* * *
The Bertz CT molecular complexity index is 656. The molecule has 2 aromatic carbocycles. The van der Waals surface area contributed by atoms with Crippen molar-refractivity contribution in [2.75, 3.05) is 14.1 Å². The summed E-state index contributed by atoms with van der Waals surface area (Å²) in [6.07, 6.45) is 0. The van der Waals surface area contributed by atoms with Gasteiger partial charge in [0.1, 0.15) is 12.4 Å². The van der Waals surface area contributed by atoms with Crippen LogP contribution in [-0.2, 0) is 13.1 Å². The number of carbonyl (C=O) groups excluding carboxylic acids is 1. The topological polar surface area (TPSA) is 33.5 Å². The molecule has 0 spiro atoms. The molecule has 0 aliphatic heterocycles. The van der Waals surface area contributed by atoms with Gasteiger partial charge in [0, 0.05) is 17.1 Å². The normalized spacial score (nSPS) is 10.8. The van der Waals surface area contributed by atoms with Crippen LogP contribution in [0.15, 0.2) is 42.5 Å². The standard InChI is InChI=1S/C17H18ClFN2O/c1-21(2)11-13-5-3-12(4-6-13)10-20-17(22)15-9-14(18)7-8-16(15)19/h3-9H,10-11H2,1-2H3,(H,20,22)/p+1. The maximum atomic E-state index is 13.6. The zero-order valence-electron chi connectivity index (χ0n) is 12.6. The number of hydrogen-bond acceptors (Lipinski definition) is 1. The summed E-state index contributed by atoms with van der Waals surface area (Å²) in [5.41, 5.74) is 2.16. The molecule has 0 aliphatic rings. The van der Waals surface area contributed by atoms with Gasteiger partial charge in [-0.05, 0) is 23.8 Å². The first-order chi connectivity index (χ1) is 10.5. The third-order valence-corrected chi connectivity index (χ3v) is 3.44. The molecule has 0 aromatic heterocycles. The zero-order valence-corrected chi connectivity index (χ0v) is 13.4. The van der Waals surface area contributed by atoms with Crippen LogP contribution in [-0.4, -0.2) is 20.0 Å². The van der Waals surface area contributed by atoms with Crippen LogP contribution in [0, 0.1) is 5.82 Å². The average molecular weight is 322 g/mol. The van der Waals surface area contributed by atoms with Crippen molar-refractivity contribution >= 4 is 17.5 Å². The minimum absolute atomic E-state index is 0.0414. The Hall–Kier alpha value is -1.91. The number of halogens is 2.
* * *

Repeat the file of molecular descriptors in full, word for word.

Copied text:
The Bertz CT molecular complexity index is 656. The molecule has 2 aromatic carbocycles. The van der Waals surface area contributed by atoms with Crippen molar-refractivity contribution in [2.75, 3.05) is 14.1 Å². The summed E-state index contributed by atoms with van der Waals surface area (Å²) in [6.07, 6.45) is 0. The van der Waals surface area contributed by atoms with Gasteiger partial charge in [0.1, 0.15) is 12.4 Å². The van der Waals surface area contributed by atoms with Crippen LogP contribution in [-0.2, 0) is 13.1 Å². The number of carbonyl (C=O) groups excluding carboxylic acids is 1. The topological polar surface area (TPSA) is 33.5 Å². The molecule has 0 spiro atoms. The molecule has 0 aliphatic heterocycles. The van der Waals surface area contributed by atoms with Gasteiger partial charge in [0, 0.05) is 17.1 Å². The normalized spacial score (nSPS) is 10.8. The van der Waals surface area contributed by atoms with Crippen LogP contribution in [0.15, 0.2) is 42.5 Å². The standard InChI is InChI=1S/C17H18ClFN2O/c1-21(2)11-13-5-3-12(4-6-13)10-20-17(22)15-9-14(18)7-8-16(15)19/h3-9H,10-11H2,1-2H3,(H,20,22)/p+1. The maximum atomic E-state index is 13.6. The zero-order valence-electron chi connectivity index (χ0n) is 12.6. The number of hydrogen-bond acceptors (Lipinski definition) is 1. The summed E-state index contributed by atoms with van der Waals surface area (Å²) in [5.41, 5.74) is 2.16. The molecule has 0 aliphatic rings. The van der Waals surface area contributed by atoms with Gasteiger partial charge in [-0.05, 0) is 23.8 Å². The first-order chi connectivity index (χ1) is 10.5. The third-order valence-corrected chi connectivity index (χ3v) is 3.44. The molecule has 0 aromatic heterocycles. The zero-order valence-corrected chi connectivity index (χ0v) is 13.4. The van der Waals surface area contributed by atoms with Crippen LogP contribution in [-0.4, -0.2) is 20.0 Å². The van der Waals surface area contributed by atoms with Crippen LogP contribution in [0, 0.1) is 5.82 Å². The average molecular weight is 322 g/mol. The van der Waals surface area contributed by atoms with Crippen molar-refractivity contribution >= 4 is 17.5 Å². The minimum absolute atomic E-state index is 0.0414. The Hall–Kier alpha value is -1.91. The number of halogens is 2.